It is imperative to note that our judicial system is committed to expeditious settlement of disputes with the key objective of decongesting the Court matters and ensuring justice is not delayed. This is firmly anchored under the Constitution which expressly provides that the judicial authority which is derived from ‘the people’14 should be exercised in conformity with the principle that justice should not be delayed, inter-alia.15 The Civil Procedure Act also reflects this commitment in a very thesaurus: audible manner. The famous Section 1A provides that the overriding objective of the Act and the rules made thereunder is to facilitate the just, expeditious, proportionate and affordable resolution of the civil disputes governed by the Act.16 The Chief Justice also made a commitment to enhance access to justice by speedy disposal of cases; a new digital strategy; and effective leadership and governance and ethical practices with clear timelines for all the pillars.17

Slashing the judicial funds is often accompanied by a slow- down that adversely affects the expeditious settlement of matters. Whenever the budget cuts affect the transport and fuel costs for judicial officers, court proceedings will be marred by adjournments and other key programmes suspended. Undoubtedly, imposing transport burden on the judges, whether partially or wholly, may be an unwelcomed decision that makes it hard if not impossible for the Judges to arrive at their respective workstations in time. The recent slashing of judiciary budget for instance occasioned the adjournment of a case filed by Joseph Kimetu ole Mapelu and 12 others in which they were challenging the impending eviction of 600 settlers from the Maasai Mau Forest. The case was scheduled for hearing before a three-judge bench at the High Court in Nakuru. A message pinned on the notice bard by the court registrar blamed the recent budget cuts for the adjournment.18

In addition, offices, courts and tribunals require proper funding for it to be in constant operation. A cut of the judicial budget threatens the day to day operations of the courts and even worse, it leads to closure of several courts across the country. Following 2019 budget cut, several courts were suspended and a number of courts such as the Court of Appeal in Nyeri closed indefinitely.19 The cut also occasioned belt-tightening measures such as suspension of all mobile court sessions. Kapenguria High Court judge- Ruth Sitati- for instance announced the suspension of mobile court services because of budget constraints. The mobile courts had been introduced in 2018 to serve Alale in Pokot North and Sigor in Pokot Central sub-counties which were about 100km away from Kapenguria.20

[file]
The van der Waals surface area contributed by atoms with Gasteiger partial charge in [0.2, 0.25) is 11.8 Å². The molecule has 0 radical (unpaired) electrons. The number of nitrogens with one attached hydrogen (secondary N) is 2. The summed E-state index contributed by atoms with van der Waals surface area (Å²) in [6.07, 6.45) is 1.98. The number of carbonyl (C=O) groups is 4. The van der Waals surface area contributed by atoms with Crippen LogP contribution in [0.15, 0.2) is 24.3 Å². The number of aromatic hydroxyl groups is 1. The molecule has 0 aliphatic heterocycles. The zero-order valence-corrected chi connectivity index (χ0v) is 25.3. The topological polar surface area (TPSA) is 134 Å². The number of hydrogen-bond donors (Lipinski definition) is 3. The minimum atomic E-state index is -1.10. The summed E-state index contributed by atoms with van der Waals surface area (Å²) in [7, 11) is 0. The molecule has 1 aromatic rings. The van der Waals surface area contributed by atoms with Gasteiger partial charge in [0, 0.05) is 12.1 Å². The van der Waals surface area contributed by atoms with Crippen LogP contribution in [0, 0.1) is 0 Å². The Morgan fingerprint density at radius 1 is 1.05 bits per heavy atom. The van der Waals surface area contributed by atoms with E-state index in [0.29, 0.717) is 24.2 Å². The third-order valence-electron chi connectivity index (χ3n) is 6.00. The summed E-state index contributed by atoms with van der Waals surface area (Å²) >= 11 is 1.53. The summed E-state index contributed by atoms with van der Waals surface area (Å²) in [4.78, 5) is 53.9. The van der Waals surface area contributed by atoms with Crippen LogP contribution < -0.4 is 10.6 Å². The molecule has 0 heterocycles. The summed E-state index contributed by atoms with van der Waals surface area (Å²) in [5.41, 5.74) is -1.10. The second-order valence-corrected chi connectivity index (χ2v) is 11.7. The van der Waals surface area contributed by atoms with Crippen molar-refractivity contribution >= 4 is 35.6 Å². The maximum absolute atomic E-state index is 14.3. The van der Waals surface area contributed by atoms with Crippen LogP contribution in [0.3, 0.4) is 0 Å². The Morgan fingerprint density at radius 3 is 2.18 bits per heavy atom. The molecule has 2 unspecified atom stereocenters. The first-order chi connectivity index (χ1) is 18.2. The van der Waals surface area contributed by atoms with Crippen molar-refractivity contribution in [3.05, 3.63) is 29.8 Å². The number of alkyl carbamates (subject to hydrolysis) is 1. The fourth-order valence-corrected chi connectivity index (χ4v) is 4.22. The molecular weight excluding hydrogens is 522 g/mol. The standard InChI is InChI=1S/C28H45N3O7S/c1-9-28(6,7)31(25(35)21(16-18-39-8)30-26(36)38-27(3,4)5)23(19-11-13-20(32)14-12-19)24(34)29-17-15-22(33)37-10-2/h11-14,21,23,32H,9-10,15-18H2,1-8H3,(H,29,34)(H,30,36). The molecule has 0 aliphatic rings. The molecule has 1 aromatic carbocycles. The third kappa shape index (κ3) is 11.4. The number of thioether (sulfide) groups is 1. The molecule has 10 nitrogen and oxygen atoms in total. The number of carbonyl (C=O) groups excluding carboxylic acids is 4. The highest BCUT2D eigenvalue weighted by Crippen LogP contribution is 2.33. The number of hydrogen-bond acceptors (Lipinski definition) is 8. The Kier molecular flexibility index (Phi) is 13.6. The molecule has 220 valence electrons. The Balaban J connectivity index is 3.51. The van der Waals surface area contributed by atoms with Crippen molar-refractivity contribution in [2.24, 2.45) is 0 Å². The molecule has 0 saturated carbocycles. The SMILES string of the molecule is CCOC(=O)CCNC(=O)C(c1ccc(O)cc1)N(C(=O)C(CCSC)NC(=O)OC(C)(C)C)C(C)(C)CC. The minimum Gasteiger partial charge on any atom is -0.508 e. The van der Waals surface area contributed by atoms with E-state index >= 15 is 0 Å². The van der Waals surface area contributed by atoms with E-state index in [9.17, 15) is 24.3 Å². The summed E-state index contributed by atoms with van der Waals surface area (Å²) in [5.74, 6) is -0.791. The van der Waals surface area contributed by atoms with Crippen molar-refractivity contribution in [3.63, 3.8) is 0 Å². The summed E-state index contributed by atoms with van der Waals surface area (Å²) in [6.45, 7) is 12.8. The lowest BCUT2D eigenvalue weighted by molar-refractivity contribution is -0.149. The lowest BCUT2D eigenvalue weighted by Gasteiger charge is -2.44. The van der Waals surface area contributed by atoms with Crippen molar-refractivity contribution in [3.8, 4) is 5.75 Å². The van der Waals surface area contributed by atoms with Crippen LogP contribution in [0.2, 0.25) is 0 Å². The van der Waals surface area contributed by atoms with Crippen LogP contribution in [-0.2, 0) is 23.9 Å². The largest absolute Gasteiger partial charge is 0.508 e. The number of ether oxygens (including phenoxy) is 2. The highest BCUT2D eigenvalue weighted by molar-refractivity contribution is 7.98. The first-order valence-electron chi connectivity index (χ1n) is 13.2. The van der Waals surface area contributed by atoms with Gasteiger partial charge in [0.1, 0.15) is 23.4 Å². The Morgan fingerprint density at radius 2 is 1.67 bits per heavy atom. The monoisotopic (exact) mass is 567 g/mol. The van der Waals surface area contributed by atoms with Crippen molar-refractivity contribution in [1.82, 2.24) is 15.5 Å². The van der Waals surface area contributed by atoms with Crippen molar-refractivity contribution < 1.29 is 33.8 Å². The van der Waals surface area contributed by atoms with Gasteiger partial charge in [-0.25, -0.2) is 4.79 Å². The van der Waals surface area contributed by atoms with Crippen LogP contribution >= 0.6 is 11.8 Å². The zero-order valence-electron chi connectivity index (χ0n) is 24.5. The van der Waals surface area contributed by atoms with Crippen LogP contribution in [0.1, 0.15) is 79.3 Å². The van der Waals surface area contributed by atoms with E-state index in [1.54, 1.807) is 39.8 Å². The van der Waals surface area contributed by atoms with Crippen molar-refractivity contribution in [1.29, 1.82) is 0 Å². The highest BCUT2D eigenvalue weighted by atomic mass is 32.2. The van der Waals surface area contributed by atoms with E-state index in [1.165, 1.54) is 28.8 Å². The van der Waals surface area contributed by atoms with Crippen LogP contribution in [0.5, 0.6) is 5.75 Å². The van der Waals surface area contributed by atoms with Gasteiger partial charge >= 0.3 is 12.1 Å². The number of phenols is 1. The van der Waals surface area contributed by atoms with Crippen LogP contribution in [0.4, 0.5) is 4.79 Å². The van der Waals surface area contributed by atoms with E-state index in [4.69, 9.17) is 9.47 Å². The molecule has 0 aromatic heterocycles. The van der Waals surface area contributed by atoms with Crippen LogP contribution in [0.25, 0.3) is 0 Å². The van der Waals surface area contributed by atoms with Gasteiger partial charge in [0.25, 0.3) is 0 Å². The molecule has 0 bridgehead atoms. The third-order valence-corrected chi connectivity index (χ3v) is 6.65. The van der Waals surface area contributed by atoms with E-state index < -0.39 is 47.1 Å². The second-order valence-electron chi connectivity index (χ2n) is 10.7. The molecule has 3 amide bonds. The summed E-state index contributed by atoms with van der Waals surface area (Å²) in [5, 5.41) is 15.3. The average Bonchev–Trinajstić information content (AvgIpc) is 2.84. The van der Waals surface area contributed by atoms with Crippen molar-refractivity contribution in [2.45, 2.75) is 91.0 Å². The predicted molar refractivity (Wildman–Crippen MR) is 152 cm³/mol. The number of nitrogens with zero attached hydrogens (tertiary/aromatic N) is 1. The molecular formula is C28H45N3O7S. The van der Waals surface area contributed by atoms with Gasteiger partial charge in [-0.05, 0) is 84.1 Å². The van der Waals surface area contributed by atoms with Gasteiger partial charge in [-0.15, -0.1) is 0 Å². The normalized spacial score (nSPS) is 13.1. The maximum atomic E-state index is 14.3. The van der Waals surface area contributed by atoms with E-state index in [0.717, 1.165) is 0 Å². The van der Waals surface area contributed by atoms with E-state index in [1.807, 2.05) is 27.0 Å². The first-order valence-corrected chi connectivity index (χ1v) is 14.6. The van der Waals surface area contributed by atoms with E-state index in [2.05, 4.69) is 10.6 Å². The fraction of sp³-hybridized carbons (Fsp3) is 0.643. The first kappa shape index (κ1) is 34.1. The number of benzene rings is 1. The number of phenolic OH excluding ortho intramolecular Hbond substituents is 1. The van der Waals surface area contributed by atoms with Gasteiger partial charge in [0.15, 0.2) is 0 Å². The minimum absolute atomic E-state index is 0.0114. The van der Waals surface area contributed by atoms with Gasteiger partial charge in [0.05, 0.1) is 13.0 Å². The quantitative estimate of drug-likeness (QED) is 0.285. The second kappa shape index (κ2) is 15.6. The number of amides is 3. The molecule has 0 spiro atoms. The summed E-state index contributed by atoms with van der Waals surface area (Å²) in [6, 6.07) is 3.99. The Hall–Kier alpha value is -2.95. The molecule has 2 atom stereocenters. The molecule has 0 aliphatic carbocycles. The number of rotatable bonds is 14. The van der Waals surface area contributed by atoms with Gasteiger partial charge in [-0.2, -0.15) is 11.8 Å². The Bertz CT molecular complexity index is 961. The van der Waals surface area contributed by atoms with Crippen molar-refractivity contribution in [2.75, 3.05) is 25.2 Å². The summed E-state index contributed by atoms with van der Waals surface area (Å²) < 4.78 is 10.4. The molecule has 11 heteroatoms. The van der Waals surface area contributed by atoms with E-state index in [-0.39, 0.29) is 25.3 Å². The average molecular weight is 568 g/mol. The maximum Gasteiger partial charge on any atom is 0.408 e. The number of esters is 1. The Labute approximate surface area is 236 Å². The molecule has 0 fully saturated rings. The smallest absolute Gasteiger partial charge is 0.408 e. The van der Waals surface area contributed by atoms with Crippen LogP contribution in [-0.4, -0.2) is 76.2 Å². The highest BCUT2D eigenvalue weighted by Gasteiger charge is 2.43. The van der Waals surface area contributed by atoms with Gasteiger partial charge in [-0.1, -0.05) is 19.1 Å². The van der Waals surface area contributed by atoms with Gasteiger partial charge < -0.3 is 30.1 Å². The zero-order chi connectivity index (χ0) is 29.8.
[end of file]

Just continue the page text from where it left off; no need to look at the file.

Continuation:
This begs the question ‘what remedies will such citizens have? What is the fate of citizens who rely on mobile courts as the fastest and only available means to access justice? Or is the right to access justice in Kenya a reserve for only ‘a few’ people? It is shameful for any court to be closed on the grounds of lack of funds: fund which the treasury re- directs to other activities branded as more important. What is the essence of providing other services to citizens at the expense of having a reliable justice system? Where will they run to when the other services are provided in a manner that violates their fundamental human rights? A functioning and reliable justice system is the cornerstone of all other services including the successful implementation of the ‘Big Four Agenda’. The importance of the Courts in any mature democracy cannot be put in any better terms than in the words of Hon. Justice Aggrey Muchelule when he stated that:

“A judiciary that upholds the rule of war serves a political function in the state by providing a neutral arbiter of disputes outside the political processes, hence creating an important apolitical arena of state action. The Judiciary protects and enforces legal and human rights, enforces the contracts of laissez faire economy, defines and interprets the law, imposes and releases individual actors of legal responsibility, free from political interference.

The judiciary, like any other arm of government, makes its budget estimates on the basis of several projects and activities that are projected to effect the efficient delivery of justice. The said projects include the development of new courts, the renovation of several courts which are in an undignified state, and the provision of mobile courts in several parts of the country. The infrastructure development and establishment of High Courts in all counties lies at the center of the ongoing Judiciary transformation and is not only a mere management commitment but also a Constitutional mandate.22 The rationale underlying these development projects is the need and demand to have justice brought closer to all citizens regardless of their geographical positioning.